When researching into different photographers that reveal images of culture, I came across Danny Lyon.
Lyons exploration of American 1960s biker culture helped to make preconceptions surrounding this edge of society. He spent his time around Chicago photographing a Motorcycle Club between 1963 and 1967. Lyon was one of the first to capture his subjects from the inside rather than as an observer looking in. This concept led me thinking into the styles and techniques he uses, and to see if I can use these with my assignment.
He participated in the biker group’s meets, races, informal gatherings and long-distance rides, travelling across the US in the process. Participant observation is a good technique to use when photographing a theme of culture, as the photographer gets an insight into what they are photographing. Photographs and recordings from his four years in Chicago created a body of work that changed stereotypes around the culture. A book titled The Bikeriders came out and revealed the group’s diverse characters representing the non-commercial face of 1960s America. Lyon’s intrigue in capturing margins of society has continued throughout his career with subjects including death-row inmates and the Southern Civil Rights Movement. The exhibition at London’s Atlas Gallery coincides with a re-issue of his book about biker culture. Overall, I believe that Danny Lyon is a photographer that will definitely help me with my project. I’ve got to admit, black and white photography is my absolute favourite. This is the main reasoning for my interest into his work. Black and White has stuck by me through the majority of my projects in the past as I believe this effect will give the audience no distractions, and makes them focus on the subject itself. I will be using this technique with this project to make my images more intense and capturing.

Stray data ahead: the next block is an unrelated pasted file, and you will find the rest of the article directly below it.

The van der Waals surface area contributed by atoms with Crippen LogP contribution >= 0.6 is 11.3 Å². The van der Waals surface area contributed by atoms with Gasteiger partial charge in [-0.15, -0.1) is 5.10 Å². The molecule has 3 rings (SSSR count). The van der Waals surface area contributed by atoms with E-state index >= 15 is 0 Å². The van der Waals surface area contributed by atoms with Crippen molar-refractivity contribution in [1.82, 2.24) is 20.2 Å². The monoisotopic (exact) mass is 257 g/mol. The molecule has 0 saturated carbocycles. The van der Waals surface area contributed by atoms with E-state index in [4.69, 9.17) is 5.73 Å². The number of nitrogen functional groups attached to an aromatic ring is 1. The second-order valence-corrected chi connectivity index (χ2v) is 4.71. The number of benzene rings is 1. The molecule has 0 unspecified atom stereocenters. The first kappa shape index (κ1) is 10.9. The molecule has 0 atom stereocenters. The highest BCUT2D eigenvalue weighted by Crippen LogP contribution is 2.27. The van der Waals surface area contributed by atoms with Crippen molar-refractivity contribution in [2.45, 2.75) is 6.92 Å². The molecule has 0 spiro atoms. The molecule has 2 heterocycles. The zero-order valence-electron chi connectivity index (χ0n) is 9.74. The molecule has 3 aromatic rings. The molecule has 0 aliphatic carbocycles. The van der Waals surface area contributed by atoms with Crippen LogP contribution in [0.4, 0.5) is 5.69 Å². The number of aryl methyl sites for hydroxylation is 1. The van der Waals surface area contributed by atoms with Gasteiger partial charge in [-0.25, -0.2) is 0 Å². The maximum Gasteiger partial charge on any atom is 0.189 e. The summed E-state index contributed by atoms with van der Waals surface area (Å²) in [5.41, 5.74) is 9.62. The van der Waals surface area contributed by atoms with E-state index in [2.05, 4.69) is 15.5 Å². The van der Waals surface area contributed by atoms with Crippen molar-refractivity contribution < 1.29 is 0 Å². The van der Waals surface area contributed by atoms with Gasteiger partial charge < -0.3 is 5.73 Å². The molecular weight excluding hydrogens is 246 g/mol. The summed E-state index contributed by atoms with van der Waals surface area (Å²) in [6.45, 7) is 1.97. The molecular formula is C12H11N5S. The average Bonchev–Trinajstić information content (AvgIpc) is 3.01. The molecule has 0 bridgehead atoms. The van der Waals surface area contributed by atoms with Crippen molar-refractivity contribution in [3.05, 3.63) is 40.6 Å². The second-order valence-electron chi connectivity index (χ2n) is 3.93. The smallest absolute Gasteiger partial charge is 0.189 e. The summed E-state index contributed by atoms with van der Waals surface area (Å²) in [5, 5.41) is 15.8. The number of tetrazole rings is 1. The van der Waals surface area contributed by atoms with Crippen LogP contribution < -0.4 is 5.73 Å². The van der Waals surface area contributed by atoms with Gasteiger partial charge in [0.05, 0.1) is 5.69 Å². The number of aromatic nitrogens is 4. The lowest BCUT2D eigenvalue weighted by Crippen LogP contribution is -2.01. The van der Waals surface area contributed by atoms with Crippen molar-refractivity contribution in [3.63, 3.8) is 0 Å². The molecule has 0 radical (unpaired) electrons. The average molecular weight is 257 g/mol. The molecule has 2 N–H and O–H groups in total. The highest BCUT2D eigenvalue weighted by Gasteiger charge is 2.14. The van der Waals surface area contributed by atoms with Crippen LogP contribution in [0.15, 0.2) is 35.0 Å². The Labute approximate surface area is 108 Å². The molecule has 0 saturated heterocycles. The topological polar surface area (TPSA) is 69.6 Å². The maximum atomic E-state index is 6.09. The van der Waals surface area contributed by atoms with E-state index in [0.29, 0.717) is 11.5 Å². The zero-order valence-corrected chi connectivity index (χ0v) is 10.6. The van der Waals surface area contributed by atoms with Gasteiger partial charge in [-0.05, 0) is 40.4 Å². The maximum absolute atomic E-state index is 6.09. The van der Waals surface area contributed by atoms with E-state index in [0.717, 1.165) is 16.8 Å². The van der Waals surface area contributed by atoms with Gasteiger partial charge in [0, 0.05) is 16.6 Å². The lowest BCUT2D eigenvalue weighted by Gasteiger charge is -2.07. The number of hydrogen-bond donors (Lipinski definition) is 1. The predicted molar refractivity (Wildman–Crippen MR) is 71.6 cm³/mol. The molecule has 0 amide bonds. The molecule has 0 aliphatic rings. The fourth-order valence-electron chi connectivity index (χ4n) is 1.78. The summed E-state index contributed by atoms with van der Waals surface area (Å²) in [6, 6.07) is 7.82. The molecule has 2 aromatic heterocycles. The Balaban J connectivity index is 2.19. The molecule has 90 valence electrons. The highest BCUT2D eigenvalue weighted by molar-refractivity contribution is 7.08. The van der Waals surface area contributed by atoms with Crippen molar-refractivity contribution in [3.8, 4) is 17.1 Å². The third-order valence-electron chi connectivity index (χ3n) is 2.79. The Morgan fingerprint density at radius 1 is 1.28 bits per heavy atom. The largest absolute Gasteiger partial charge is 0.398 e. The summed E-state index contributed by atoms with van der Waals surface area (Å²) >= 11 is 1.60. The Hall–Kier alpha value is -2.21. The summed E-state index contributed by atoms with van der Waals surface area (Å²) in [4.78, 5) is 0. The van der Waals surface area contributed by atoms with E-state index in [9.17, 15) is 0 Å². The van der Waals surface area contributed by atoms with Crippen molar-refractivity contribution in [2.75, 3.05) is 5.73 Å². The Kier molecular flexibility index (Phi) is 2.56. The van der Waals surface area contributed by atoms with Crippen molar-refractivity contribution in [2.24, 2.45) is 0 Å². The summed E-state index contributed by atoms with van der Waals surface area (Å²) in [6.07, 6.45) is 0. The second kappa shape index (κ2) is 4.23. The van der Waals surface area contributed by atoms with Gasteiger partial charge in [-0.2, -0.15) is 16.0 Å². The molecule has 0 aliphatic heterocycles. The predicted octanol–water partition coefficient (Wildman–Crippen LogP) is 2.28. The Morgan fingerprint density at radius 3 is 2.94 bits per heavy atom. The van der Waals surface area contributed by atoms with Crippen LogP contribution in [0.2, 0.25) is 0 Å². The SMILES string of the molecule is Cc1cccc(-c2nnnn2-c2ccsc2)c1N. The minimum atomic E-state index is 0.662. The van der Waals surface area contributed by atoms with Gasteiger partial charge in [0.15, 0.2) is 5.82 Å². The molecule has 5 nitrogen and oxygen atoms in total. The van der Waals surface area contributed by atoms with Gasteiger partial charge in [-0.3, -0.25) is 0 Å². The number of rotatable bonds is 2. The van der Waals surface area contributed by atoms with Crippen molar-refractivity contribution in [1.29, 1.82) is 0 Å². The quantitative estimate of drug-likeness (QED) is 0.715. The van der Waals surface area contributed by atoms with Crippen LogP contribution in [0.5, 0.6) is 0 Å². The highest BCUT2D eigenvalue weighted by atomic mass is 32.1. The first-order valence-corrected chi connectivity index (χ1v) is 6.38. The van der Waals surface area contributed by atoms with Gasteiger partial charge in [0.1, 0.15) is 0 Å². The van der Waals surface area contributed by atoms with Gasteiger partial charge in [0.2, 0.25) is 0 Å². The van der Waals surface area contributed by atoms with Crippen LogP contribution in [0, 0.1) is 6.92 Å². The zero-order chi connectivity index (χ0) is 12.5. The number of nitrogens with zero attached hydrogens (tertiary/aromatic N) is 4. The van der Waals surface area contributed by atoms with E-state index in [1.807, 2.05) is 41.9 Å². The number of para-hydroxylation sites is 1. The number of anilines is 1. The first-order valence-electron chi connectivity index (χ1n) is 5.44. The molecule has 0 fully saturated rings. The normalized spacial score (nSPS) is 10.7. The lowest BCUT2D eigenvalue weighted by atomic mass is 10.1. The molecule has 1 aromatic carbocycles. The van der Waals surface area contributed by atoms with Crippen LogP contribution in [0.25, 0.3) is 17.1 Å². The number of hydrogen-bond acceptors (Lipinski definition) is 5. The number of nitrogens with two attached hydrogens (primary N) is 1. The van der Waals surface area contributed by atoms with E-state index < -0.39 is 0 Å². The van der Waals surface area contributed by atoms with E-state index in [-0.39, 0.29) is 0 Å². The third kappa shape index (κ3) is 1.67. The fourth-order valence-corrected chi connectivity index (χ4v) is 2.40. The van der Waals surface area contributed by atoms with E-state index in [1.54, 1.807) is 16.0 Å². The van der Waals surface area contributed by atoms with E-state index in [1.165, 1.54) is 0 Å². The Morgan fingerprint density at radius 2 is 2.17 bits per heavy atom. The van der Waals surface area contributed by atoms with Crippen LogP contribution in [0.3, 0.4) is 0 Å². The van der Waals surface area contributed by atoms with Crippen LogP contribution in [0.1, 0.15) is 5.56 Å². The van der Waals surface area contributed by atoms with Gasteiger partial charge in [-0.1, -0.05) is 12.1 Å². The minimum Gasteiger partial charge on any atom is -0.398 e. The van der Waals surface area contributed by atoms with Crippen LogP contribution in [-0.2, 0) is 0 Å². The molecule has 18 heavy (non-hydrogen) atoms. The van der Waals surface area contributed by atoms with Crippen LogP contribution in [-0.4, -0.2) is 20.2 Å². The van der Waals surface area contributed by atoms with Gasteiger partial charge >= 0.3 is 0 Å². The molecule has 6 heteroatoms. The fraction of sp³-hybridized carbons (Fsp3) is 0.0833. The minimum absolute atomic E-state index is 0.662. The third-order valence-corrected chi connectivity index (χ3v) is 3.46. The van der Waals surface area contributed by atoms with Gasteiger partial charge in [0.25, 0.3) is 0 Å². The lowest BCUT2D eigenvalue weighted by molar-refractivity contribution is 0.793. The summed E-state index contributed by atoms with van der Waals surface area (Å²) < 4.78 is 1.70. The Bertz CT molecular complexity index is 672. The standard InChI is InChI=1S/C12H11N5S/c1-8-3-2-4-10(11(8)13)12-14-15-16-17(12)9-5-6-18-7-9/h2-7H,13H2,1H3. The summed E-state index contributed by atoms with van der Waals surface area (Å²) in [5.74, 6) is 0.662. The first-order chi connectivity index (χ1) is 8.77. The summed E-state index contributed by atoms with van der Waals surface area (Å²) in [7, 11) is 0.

Butcher, S. (2014) VICE Media LLC [online] available from http://www.vice.com/en_uk/read/danny-lyons-bikeriders-are-back [Nov. 21 2015]